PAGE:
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Insights & Solutions

    EBD Journal Club
    April 2020 EBD Journal Club
    Shultz, J., Borkenhagen, D., Rose, E., Gribbons, B., Rusak-Gillrie, H., Fleck, S., Muniak, A., Filer, J. (2020). Health Environments Research & Design Journal. DOI: 10.1177/1937586719855777
    Interview
    April 2019 Interview
    Learn about: how Human Factors Ergonomics considers the interactions among staff members, patients, and equipment to support strategic design decisions, the importance of creating design mock-ups and developing case studies to test designs in various use cases, and the value of cognitive walkthroughs with staff, patients, and family members to explore operations in new or renovated spaces and identify areas for improvement.
    Webinar
    March 2019 Webinar
    This webinar will focus on a case study on the efficient design of one of the largest treatment centers for infectious diseases in the U.S. The University of Texas Medical Branch Galveston’s new six-bed bio-containment critical care unit will serve as a multifunctional patient care space that is equipped to treat patients with the most highly contagious diseases. 
    Interview
    February 2018 Interview
    Learn about how the design of a new psychiatric facility strives to normalize mental illness through carefully chosen materials with the goal of creating a “homey,” non-institutional setting, why private patient rooms will be included in the new final building as an important part of the design concept, and how research helped shape the architects’ beliefs that the built environment should support patients’ dignity and independence as part of the recovery process.
    Blog
    April 2017 Blog
    The best hospital design plans are only as good as the processes and systems they support. What this means when it comes to patient throughput is that a well-thought-out built environment needs to have well-functioning services and policies in place to ensure that things run in a truly optimal way. One way to do this is to include the “right” people in your efforts from the very beginning onward.
    Blog
    April 2017 Blog
    What message does your Emergency Department (ED) send to patients who step through the doors? If it isn’t a comprehensively welcoming one, you could be increasing patient and family stress levels before they’ve even begun assessment or treatment. As overcrowding in EDs and awareness of the consequences grows within the healthcare industry, it’s crucial to begin taking steps to improve your care environment for staff and patients.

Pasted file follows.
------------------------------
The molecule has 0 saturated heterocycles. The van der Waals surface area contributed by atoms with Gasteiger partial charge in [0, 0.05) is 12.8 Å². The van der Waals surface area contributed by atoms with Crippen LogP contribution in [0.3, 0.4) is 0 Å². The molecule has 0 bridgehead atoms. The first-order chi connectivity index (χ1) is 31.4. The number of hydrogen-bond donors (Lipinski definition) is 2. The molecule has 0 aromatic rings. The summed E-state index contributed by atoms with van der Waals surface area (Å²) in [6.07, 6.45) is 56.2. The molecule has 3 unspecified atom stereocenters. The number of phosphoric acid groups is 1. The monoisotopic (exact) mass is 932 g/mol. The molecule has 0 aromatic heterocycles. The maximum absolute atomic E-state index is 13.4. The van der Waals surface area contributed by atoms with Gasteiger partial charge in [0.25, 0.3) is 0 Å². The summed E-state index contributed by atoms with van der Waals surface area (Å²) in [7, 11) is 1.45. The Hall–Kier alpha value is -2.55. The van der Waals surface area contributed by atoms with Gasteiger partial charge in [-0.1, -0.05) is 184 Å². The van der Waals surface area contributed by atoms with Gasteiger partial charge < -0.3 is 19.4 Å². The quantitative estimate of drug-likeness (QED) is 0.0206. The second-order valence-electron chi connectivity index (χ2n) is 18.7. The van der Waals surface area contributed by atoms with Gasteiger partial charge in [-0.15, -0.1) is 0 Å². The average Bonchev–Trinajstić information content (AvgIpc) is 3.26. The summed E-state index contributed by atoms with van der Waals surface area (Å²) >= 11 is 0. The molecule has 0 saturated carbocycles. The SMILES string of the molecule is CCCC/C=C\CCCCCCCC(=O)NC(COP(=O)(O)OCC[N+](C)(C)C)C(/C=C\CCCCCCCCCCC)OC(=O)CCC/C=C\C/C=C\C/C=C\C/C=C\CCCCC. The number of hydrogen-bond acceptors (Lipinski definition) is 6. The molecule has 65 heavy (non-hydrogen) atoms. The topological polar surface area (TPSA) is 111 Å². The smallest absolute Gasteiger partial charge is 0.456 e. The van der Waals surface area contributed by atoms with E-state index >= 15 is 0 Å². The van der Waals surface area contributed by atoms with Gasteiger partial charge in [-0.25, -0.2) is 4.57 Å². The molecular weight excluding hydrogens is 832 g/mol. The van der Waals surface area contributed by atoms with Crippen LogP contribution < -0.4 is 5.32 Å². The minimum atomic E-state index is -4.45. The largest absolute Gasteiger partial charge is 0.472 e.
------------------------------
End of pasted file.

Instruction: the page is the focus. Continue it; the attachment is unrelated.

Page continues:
Project Brief
    March 2017 Project Brief
    Learn about: how facility design facilitates population health goals for a community health clinic, how pod-based layout promotes staff interaction, collaboration, and efficiency, and how the ‘group visit’ room supports patient engagement, education, and continuity of care.
    Project Brief
    March 2017 Project Brief
    Learn about: how talking rooms can complement consultation-based care, how workstation design can help balance a team-based care approach and staff retention efforts, and how design can maximize the accessibility to transportation and community amenities.
    Tool
    March 2017 Tool

    Built environment strategies can help healthcare organizations and communities promote healthy living, reduce obesity, and prevent chronic disease. Given the increasing focus on community health and preventive medicine, it is important that healthcare organizations and the communities they serve incorporate built environment strategies that result in healthy behavior. With support from the Kresge Foundation, The Center for Health Design has developed a standardized Community Health Center Facility Evaluation tool that supports design for population health. The tool is intended to support both design and post-occupancy evaluation of built projects with respect to population health goals.

    Tool
    November 2015 Tool
    This Clinic Design Post Occupancy Evaluation Toolkit is self-administered and provides a way to collect a variety of data on the physical enviornment, subjective perception of users, and objective healthcare outcomes.